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The Scarlet & Black

Discussing impeachment in the Grinnell Community


By Talise Tesar

On Sept. 24, House Speaker Nancy Pelosi launched a formal impeachment inquiry into President Donald Trump regarding potential abuse of his presidential powers. This inquiry comes after an anonymous source within the Trump Administration issued a whistleblower complaint accusing President Trump of using his office to gain leverage against a potential 2020 political opponent.

The accusation is that Trump withheld aid payments from Ukraine, using them as leverage to force Ukrainian President Volodymyr Zelensky to investigate his potential 2020 opponent Vice President Joe Biden and his son Hunter Biden. The White House has released a rough transcript of the phone call between Trump and Zelensky, and the original whistleblower complaint has been released. The House of Representatives, however, still must fully investigate the claims before deciding whether or not to bring forward and vote on articles of impeachment.

Though the word “impeachment” has circulated since Trump’s inauguration in 2017, Speaker Pelosi had previously refused to start a formal inquiry. What makes this accusation different than previous ones? In an email to the S&B, professor of political science Peter Hanson stated, “The difference here is that the behavior in question occurred recently and is easy to understand.”

Hanson also considers how the recentness of this alleged violation shows a pattern of behavior. “Democrats also had to respond for the simple reason that Trump was unlikely to stop this behavior on his own. Democrats had a choice. They could either continue to allow the president to use his office to tip the scales in 2020, or draw the line and make him pay a political price for it. I think they felt they had no choice but to act,” he wrote.

Professor of political science Doug Hess joins Professor Hanson in considering how the inquiry, and potential impeachment, could impact caucus politics. While both consider the effects of changes in media patterns, Hess suspects that if it causes people to pay more attention to the news, it could have a “small positive impact on turnout.” Hanson, however, speculates that “it has been harder for other Democratic candidates to break through the media coverage and get their message to voters.” 

He also anticipates the effect being strongest for Vice President Joe Biden because of Trump’s targeting of him, though he is unsure yet whether the effect will be positive or negative. He wrote, “it puts the spotlight on Biden, and we don’t know yet whether this will harm or help him.” Professor Hanson also notes that, “Impeachment will probably have the immediate effect of energizing the base of each party.”

Local party leadership appears divided on how this inquiry may affect local politics, especially surrounding the caucus. Chris Varney, a chair of the Poweshiek County Republican Party is confident that the impeachment inquiry will not hurt Trump’s chance of nomination, stating, “We are still about 4 months away from the Iowa caucus and while there are challengers to President Trump in the upcoming election, they do not currently have a significant presence in the state.”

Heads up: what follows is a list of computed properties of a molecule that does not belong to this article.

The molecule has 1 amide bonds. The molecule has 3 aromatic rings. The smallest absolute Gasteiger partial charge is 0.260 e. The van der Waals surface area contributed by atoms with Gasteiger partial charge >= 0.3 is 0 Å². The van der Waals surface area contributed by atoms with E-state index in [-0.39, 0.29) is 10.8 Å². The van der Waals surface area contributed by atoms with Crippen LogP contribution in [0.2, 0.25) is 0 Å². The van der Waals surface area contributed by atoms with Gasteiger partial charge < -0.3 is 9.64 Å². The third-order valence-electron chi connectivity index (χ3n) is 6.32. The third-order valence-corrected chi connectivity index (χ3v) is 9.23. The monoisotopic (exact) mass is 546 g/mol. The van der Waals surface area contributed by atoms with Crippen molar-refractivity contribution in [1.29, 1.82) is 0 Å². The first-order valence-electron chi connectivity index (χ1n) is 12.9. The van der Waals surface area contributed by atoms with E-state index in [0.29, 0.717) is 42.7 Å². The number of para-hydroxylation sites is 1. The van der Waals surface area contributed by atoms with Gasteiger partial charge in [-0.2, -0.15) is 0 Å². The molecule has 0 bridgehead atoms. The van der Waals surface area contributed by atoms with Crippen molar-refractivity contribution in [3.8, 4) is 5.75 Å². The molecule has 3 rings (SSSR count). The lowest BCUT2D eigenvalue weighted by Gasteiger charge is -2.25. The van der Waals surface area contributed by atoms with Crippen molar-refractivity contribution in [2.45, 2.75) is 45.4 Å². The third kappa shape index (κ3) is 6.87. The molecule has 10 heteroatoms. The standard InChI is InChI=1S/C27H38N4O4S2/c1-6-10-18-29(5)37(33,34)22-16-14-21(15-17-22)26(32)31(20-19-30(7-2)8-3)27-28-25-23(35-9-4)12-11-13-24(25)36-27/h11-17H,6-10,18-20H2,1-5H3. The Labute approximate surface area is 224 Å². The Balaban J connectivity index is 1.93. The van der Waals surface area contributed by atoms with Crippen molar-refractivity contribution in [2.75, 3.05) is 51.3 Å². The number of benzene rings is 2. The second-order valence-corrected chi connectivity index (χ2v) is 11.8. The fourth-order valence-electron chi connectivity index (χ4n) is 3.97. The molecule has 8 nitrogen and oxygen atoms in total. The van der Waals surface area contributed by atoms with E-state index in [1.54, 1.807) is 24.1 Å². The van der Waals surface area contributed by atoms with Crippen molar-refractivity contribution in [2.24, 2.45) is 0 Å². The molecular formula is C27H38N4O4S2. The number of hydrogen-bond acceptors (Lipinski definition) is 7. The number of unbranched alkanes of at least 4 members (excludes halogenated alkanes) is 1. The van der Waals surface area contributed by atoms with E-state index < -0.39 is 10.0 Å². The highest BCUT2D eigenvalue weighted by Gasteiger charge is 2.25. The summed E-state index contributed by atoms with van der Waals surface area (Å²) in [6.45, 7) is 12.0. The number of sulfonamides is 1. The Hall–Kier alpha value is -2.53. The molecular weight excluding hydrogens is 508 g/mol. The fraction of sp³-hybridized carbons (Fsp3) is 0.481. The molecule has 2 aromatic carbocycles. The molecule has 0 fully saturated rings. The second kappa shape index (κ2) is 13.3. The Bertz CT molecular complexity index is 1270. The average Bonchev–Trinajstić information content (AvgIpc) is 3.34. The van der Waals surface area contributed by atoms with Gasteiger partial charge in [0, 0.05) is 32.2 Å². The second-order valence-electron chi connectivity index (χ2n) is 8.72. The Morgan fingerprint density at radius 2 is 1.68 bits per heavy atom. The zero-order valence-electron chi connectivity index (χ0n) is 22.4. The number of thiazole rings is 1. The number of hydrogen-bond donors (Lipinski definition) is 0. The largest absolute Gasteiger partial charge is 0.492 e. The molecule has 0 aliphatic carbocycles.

One of the chairs of the Poweshiek County Democratic Party, John Grennan, considers how it may impact the decision Democratic caucus-goers will face. “It’s possible that voters will make their decisions about whom to support in the caucuses based on how different Democratic politicians talk about impeachment, but it’s still unfolding,” he wrote. Grennan also wondered if Warren’s position as one of the first to come out strong in favor of impeachment during the Mueller investigation helped her gain Democratic support early in the campaign.

The local parties were also divided on how they viewed Trump’s actions. Grennan stated that, “The vast majority of people who are most active in the local Democratic Party in this County definitely feel as though Trump has violated the law—particularly with regard to soliciting foreign interference in the 2020 election.” However, Varney wrote, “Nobody has mentioned to me that the President should be removed from office for any reason.”

Both Varney and Grennan emphasized the importance of getting involved in caucus politics, regardless of the outcome of the impeachment inquiry. Grennan feels that “the stakes are higher in 2020 than they were in any other presidential election,” and anticipates “very high levels of participation in the caucus.” While Republicans aren’t expecting quite as high of turnout, Varney hopes that people will still participate, writing, “The Iowa caucus is more than just about selecting who should run for President of the United States. It is about becoming involved, it is about having a voice in the process, and it is about becoming part of the proud tradition of this state, the first in the nation to caucus. If you do not show up on caucus night for whatever reason, then your voice will not be heard.”

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